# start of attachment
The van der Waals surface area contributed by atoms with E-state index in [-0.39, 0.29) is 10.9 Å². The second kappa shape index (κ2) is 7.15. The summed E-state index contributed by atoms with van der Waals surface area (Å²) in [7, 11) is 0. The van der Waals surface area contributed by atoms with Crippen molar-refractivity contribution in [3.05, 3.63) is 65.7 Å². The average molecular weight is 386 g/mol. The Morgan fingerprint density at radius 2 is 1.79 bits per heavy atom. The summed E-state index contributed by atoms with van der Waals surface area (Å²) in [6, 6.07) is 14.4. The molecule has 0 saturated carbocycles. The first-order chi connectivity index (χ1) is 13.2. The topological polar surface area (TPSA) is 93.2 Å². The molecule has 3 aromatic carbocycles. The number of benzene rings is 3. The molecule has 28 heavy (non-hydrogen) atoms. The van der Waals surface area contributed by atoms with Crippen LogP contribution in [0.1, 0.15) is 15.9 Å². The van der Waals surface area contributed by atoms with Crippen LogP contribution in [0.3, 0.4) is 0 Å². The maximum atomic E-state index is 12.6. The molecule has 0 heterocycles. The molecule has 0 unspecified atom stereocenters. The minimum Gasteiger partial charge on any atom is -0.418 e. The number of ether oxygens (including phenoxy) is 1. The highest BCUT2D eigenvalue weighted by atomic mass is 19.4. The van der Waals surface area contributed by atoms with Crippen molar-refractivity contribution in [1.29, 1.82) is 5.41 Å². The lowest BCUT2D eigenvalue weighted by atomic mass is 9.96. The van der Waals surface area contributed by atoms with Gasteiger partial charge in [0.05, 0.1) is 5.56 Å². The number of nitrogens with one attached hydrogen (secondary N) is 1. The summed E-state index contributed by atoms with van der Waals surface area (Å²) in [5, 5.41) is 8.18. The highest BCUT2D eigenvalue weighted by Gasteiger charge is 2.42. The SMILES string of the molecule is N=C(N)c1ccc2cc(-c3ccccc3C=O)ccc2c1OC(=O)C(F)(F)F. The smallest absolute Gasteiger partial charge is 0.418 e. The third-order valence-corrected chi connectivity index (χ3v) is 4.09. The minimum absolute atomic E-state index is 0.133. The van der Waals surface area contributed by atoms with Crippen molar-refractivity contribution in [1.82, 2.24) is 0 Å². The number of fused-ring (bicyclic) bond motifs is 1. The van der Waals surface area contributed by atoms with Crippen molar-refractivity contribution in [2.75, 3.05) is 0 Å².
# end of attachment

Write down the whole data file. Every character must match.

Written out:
The van der Waals surface area contributed by atoms with E-state index in [-0.39, 0.29) is 10.9 Å². The second kappa shape index (κ2) is 7.15. The summed E-state index contributed by atoms with van der Waals surface area (Å²) in [7, 11) is 0. The van der Waals surface area contributed by atoms with Crippen molar-refractivity contribution in [3.05, 3.63) is 65.7 Å². The average molecular weight is 386 g/mol. The Morgan fingerprint density at radius 2 is 1.79 bits per heavy atom. The summed E-state index contributed by atoms with van der Waals surface area (Å²) in [6, 6.07) is 14.4. The molecule has 0 saturated carbocycles. The first-order chi connectivity index (χ1) is 13.2. The topological polar surface area (TPSA) is 93.2 Å². The molecule has 3 aromatic carbocycles. The number of benzene rings is 3. The molecule has 28 heavy (non-hydrogen) atoms. The van der Waals surface area contributed by atoms with Crippen LogP contribution in [0.1, 0.15) is 15.9 Å². The van der Waals surface area contributed by atoms with Crippen LogP contribution in [0.3, 0.4) is 0 Å². The maximum atomic E-state index is 12.6. The molecule has 0 heterocycles. The molecule has 0 unspecified atom stereocenters. The minimum Gasteiger partial charge on any atom is -0.418 e. The number of ether oxygens (including phenoxy) is 1. The highest BCUT2D eigenvalue weighted by atomic mass is 19.4. The van der Waals surface area contributed by atoms with Crippen molar-refractivity contribution in [1.29, 1.82) is 5.41 Å². The lowest BCUT2D eigenvalue weighted by atomic mass is 9.96. The van der Waals surface area contributed by atoms with Gasteiger partial charge in [0.05, 0.1) is 5.56 Å². The number of nitrogens with one attached hydrogen (secondary N) is 1. The summed E-state index contributed by atoms with van der Waals surface area (Å²) in [5, 5.41) is 8.18. The highest BCUT2D eigenvalue weighted by Gasteiger charge is 2.42. The SMILES string of the molecule is N=C(N)c1ccc2cc(-c3ccccc3C=O)ccc2c1OC(=O)C(F)(F)F. The smallest absolute Gasteiger partial charge is 0.418 e. The third-order valence-corrected chi connectivity index (χ3v) is 4.09. The minimum absolute atomic E-state index is 0.133. The van der Waals surface area contributed by atoms with Crippen molar-refractivity contribution in [1.82, 2.24) is 0 Å². The number of fused-ring (bicyclic) bond motifs is 1. The van der Waals surface area contributed by atoms with Crippen molar-refractivity contribution in [2.75, 3.05) is 0 Å².